I haven't forgotten. It still hasn't been a year from our Japan trip. Last installment.
Saturday, last full day in Tokyo.
Aoyama Farmer's Market:
Sparse crowds due to rain
We did see some transients with disposable raincoats.
No Vegan Pizza at the Farmer's Market this trip.
The kids and Connie wanted to go the Vegan place, Loving Hut, with locations worldwide. There's one in Jimbocho. We decide to go there.
Whoops, I had to have non Vegan food, and there was a convenient McDonalds right near there.
Loving Hut Jimbocho. I don't know what this is. I wasn't there. But I can tell you that I had a Coke, fries, and a Big Mac!
I bought a Macha Melon Pan from a shop in Jimbocho, while walking back from McD's. Here are Connie and Sammie eating it at Shinjuku Station.
Connie and I decide to have comfort food. In Japan, that could mean Ramen. Vegan? No. Sushi? No, unless it is Kaiten with plenty of Biru. Steak? No, too heavy.
Tonkatsu! Since we're in Shinjuku, back to Katsukura. As per our usual routine, Connie gets the very basic Set, and I get a small Premium Set, both Rosu (never Hire). It varies by location, and this location features Kinka Pork, which I have no clue about.
As usual, this is very consistent and I love their crust, not oily and extremely crisp.
The girls insist on being Vegan. There is a Din Tai Fung in Takashimaya too, just around the corner from Katsukura. Amazing that it isn't really crowded at either restaurant. If Katsukura were in the USA, it would be both extremely crowded and likely substandard. You folks already know how Din Tai Fung San Jose is like.
I wasn't there, but the girls say they had:
Sautéed garlic veggies (two of 'em). Sam ordered and ate non vegan noodle soup. I think they were tan tan noodles or something with ground meat. My notes say that she wasn't interested in it and didn't finish it. Black sesame bun.
Above, please note my Bento's from Tokyo Station. Yes, both were mine! Mmmm.
Arrive in Kyoto, check in to the Royal Daiwa, and then head out. Em and Connie decided to go to make pottery at a place in Northeast Kyoto. Em had done this earlier during one of her down times in Kyoto while attending school.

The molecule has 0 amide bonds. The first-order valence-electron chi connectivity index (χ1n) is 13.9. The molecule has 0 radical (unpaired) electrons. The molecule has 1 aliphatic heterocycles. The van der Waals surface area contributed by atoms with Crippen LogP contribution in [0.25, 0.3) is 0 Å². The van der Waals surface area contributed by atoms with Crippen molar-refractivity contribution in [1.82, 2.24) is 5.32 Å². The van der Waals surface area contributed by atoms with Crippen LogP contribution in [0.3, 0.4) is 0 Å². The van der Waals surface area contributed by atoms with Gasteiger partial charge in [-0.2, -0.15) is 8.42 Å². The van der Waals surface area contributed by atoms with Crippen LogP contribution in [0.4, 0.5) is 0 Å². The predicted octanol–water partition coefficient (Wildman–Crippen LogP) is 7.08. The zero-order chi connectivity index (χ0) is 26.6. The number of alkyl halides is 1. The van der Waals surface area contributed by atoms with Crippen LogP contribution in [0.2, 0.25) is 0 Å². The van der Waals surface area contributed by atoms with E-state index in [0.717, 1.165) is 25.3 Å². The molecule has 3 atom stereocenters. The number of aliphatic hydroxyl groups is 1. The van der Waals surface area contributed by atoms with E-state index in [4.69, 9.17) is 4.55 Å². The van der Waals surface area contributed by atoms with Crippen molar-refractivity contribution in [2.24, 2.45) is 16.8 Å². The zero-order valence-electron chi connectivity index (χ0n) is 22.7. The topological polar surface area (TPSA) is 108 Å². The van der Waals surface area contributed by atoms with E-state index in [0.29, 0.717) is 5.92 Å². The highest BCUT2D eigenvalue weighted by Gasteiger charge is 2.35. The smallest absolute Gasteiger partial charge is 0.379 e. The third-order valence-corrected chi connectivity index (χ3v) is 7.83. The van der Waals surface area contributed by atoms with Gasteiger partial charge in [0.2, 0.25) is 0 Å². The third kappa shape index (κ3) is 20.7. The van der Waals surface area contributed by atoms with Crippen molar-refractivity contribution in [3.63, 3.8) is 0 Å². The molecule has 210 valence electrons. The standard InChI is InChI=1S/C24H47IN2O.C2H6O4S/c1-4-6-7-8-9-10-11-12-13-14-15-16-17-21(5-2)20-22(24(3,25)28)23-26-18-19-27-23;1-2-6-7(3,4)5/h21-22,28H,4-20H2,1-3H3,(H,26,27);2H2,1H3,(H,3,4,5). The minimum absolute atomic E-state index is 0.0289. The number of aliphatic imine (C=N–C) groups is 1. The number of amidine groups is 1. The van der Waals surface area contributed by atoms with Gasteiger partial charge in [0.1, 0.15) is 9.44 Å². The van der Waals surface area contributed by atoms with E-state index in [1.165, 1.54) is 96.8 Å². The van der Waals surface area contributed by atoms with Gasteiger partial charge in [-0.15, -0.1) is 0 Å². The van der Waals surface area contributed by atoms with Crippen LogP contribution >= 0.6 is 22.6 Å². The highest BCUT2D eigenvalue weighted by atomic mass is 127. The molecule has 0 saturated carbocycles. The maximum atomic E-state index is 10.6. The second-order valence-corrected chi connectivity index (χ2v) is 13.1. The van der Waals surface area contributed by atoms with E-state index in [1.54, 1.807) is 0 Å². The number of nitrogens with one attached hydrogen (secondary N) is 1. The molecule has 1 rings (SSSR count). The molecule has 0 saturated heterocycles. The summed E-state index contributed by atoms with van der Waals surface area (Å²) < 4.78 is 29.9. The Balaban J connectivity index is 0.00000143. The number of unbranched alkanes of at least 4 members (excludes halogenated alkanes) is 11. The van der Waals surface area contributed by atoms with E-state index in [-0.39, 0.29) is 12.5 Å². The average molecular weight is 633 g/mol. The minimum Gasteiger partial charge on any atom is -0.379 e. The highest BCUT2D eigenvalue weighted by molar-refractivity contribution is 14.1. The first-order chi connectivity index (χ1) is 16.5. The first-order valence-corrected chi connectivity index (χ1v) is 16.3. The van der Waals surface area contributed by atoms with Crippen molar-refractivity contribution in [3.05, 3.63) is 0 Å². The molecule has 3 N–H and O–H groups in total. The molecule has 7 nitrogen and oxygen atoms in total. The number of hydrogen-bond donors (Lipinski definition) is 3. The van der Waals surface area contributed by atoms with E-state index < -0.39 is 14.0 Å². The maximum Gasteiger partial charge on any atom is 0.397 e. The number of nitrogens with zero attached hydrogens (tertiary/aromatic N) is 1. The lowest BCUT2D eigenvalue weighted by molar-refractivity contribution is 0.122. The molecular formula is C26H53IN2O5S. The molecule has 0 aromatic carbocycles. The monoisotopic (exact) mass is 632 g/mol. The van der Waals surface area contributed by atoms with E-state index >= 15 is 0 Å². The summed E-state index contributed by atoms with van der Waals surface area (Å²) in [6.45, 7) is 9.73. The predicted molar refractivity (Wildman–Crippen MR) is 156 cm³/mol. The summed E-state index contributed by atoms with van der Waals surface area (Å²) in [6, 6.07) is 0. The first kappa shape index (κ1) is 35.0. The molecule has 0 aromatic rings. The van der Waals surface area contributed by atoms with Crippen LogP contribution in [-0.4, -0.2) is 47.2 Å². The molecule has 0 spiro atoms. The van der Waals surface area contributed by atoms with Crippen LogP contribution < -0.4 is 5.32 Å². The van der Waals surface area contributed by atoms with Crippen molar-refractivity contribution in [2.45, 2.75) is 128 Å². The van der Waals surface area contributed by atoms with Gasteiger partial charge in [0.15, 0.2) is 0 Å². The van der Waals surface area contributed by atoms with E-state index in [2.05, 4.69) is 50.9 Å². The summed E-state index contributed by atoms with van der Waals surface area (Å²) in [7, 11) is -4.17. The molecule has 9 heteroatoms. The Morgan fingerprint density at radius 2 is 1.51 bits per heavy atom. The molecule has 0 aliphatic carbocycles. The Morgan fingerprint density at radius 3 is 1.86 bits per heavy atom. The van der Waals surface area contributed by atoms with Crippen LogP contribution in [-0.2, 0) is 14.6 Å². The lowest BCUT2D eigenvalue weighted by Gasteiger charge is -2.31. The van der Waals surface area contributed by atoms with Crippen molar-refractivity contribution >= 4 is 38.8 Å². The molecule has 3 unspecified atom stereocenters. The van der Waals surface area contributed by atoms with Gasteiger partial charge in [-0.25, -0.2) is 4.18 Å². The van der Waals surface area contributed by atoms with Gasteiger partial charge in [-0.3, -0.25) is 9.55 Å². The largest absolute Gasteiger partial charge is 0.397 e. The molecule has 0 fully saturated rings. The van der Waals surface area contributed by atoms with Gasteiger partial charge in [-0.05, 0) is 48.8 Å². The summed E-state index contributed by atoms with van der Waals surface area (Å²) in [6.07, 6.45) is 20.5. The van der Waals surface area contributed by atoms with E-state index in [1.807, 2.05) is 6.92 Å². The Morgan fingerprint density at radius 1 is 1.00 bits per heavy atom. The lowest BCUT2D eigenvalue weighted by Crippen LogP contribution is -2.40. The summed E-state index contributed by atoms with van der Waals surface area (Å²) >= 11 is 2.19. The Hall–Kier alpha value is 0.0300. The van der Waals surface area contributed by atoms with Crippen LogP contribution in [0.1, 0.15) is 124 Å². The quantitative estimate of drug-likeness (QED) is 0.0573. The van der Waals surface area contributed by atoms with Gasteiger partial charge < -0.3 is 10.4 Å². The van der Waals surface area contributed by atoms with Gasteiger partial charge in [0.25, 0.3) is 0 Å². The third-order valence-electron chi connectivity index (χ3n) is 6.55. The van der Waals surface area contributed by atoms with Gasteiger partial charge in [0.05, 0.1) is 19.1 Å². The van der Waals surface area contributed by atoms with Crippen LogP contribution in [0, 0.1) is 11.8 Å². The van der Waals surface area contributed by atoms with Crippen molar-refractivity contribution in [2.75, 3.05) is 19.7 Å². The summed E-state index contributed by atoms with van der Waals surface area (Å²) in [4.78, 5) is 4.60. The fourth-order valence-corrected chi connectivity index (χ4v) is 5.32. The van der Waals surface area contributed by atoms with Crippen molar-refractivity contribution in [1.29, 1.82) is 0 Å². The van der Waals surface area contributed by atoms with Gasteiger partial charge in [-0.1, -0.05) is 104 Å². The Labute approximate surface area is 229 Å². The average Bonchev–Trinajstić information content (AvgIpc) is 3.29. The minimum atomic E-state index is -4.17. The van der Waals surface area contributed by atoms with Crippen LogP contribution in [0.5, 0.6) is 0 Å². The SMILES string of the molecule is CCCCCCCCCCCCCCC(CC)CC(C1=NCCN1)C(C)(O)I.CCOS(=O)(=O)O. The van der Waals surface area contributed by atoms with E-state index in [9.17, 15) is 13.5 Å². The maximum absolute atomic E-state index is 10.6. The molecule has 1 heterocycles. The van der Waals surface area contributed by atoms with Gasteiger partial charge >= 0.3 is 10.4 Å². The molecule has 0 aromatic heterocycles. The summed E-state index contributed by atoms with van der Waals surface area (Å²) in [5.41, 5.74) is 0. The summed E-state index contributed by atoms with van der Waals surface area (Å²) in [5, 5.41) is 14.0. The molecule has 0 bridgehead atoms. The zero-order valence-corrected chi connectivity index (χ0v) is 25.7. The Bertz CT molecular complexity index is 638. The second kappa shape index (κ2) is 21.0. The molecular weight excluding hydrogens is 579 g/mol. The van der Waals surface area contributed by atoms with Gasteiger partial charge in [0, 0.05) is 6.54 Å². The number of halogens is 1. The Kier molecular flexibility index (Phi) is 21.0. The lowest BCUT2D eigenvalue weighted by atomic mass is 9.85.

We eat dinner at:
It was actually quite tasty! Even a year later, I remember clearly that it was good.
Walking to Premarche Gelateria for dessert!
Monday noon reservations at Ajiro near Hanazono station. We were here last year. They had a Michelin star, but I think the place is somewhat dated, with service not impeccable. But the food, while vegan, is fabulous.
Avocado half with Shiso
Fried soft tofu filled with mustard
Goma Doufu with a Squash blossom
Hozuki flowers with stuffings, from top left, spinash, fried corn, mushroom-rice-renkon-shiso, tomato. Yamaimo with edamame and greens
Sunomono with rice, nori, and sudachi slice
Somen, with tomato, cucumber, ginger, okra, myoga, nasu
Nasu, renkon miso, green fuyuha
Yamaimo, konyaku, mushroom, shredded daikon, and Shiitake
Miso soup, tsukemono, and rice
Mixed fruit, melon, momo, peeled grapes
Bitter macha, renkon mochi
I would go back again, but it isn't really cheap. I would actually prefer a larger room, with other patrons, rather than a private room. I have no real negatives, just somewhat dated. Maybe cuz I've been there twice now.
Myoshinji Temple complex adjacent to Ajiro.
Black sesame ice cream from Nishiki Market, on the way back to the Hotel from Ajiro
This is our Tuesday breakfast! Again at the hotel!
Tuesday to Osaka for a Macrobiotic Vegan lunch, where we actually make the food. Naoko and Noriko Yoshida in Ikeda, Osaka. They make their own Miso, so Emily made a batch upon return. It's still in our pantry. We had a credit due to the AirBNB fiasco, so we were able to book two food tours.
They used homemade Miso, which Connie and Em have decided to make at home.
The food and the experience were really nice! I'd highly recommend. We literally stuck our (clean) hands into the food and made the whole thing (except for the vegan pear tarts and the coffee that Ojisan made). That night, upon returning to Kyoto Station, we had another hankering for Kaitenzushi. This place on the Shinkansen side of Kyoto Station always has a long line. I thought the food was very fresh and good, but the others preferred the Kaitenzushi at Sensoji.
As you can see, we ate a lot.
Some of you may have heard of Ryoma Sakamoto. Born in Kochi, in Shikoku, he was very prominent in the overthrow of the Tokugawa Bakufu, and the Meiji restoration. He was murdered at age 31 by his foes. This is Ryoma below with a couple of his cohorts, Fumie and Kimie. Fumie is widely credited with inventing sunglasses.